6. Addo-Yobo, E., Chisaka, N., Hassan, M., Hibberd, P., Lozano, J. M., Jeena, P., … & Thea, D. M. (2004). Oral amoxicillin versus injectable penicillin for severe pneumonia in children aged 3 to 59 months: a randomised multicentre equivalency study. The Lancet, 364(9440), 1141-1148.
  7. Lorgelly, P. K., Atkinson, M., Lakhanpaul, M., Smyth, A. R., Vyas, H., Weston, V., & Stephenson, T. (2010). Oral versus iv antibiotics for community-acquired pneumonia in children: a cost-minimisation analysis. European Respiratory Journal, 35(4), 858-864.
  8. Chan, R., Hemeryck, L., O’Regan, M., Clancy, L., & Feely, J. (1995). Oral versus intravenous antibiotics for community acquired lower respiratory tract infection in a general hospital: open, randomised controlled trial. BMJ,310(6991), 1360-1362.
  9. Pohl, A. (2008). No evidence that oral antibiotic therapy is less effective for treating urinary tract infection than intravenous antibiotics.  Cochrane Summaries, available at: http://summaries.cochrane.org/CD003237/no-evidence-that-oral-antibiotic-therapy-is-less-effective-for-treating-urinary-tract-infection-than-intravenous-antibiotics
  10. http://www.cdc.gov/getsmart/healthcare/support-efforts/asp-int-costs.html

Author information

Patrick Bafuma
Patrick Bafuma

The post Boring Question: Does my patient require admission for IV antibiotic administration? appeared first on BoringEM and was written by Patrick Bafuma.

KT Evidence Bites: ProCESS

Editor’s note: This is a new series based on work done by three physicians (Patrick Archambault, Tim Chaplain, and our BoringEM Managing editor Teresa Chan)  for the Canadian National Review Course (NRC). You can read a description of this course here.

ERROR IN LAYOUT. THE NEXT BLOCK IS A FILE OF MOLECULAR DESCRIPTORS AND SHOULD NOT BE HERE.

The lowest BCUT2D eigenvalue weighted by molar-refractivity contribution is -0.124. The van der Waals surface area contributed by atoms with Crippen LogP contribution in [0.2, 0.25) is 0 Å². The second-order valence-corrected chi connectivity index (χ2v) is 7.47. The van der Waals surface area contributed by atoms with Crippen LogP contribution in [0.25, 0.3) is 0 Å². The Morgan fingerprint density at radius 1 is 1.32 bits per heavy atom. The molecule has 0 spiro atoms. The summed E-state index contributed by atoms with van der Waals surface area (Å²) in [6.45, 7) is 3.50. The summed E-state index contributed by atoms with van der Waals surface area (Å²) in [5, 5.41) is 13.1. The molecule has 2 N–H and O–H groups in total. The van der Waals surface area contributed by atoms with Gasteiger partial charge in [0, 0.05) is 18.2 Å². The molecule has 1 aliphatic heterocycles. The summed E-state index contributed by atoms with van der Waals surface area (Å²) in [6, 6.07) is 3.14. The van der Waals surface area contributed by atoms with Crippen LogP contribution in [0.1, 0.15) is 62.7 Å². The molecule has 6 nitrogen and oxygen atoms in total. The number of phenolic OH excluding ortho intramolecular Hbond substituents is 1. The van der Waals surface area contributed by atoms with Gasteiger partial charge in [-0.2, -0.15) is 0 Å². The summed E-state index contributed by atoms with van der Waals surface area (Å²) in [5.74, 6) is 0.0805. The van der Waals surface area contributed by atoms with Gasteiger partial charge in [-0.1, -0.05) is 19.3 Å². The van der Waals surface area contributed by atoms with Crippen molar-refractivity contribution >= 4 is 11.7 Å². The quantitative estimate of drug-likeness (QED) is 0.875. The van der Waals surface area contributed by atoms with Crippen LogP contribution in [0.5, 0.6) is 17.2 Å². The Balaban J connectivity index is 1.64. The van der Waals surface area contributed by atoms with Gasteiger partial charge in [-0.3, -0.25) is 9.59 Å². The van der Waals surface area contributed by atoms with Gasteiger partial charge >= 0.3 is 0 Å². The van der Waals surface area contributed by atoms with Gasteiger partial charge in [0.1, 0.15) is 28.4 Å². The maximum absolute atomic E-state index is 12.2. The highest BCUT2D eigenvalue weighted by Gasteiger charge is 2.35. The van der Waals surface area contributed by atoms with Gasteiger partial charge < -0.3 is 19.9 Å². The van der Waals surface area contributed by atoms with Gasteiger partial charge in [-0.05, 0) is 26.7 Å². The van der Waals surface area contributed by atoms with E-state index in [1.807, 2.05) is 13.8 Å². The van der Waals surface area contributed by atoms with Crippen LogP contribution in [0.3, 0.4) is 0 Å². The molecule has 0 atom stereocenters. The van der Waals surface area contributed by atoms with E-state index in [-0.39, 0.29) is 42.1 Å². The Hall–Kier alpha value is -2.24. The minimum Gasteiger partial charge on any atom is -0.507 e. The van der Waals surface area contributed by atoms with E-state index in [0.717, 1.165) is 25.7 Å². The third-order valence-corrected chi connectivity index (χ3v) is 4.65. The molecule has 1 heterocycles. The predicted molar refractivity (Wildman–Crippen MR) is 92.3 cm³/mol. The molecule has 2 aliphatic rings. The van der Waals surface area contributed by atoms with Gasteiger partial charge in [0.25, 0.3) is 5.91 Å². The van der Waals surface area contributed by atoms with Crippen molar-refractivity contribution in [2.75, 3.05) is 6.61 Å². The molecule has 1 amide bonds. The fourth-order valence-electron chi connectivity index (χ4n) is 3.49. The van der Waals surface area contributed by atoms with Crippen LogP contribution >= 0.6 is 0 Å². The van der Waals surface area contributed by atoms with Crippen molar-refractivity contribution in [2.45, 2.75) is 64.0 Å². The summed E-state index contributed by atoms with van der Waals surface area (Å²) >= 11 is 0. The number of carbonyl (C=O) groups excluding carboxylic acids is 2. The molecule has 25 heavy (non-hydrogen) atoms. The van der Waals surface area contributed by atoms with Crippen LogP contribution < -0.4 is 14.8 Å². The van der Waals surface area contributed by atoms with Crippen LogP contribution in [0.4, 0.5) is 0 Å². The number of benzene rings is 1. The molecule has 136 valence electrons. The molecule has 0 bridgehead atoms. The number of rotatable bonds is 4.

The NRC brings EM residents from across the Canada together in their final year for a crash course on everything emergency medicine. Since we are a specialty with heavy allegiance to the tenets of Evidence-Based Medicine, we thought we would serially release the biggest, baddest papers in EM to help the PGY5s in their studying via a spaced-repetition technique. And, since we’re giving this to them, we figured we might as well share those appraisals with the #FOAMed community! We have kept much of the material as drop downs so that you can quiz yourself on the studies.

Paper: A Randomized Trial of Protocol-Based Care for Early Septic Shock

Citation: N Engl J Med. 2014 May 1; 370(18):1683-93. Epub 2014 Mar 18. PMID: 24635773

Nickname of study: ProCESS study

Summarized by: Patrick Archambault
Reviewed by: Teresa Chan & Tim Chaplin

Rationale for Study

1) Is protocol-based resuscitation better to usual care?

2) Is a protocol with central hemodynamic monitoring to guide the use of fluids, vasopressors, blood transfusions, and dobutamine (“Early Goal Directed Therapy”) better than a simpler protocol that does not include these elements?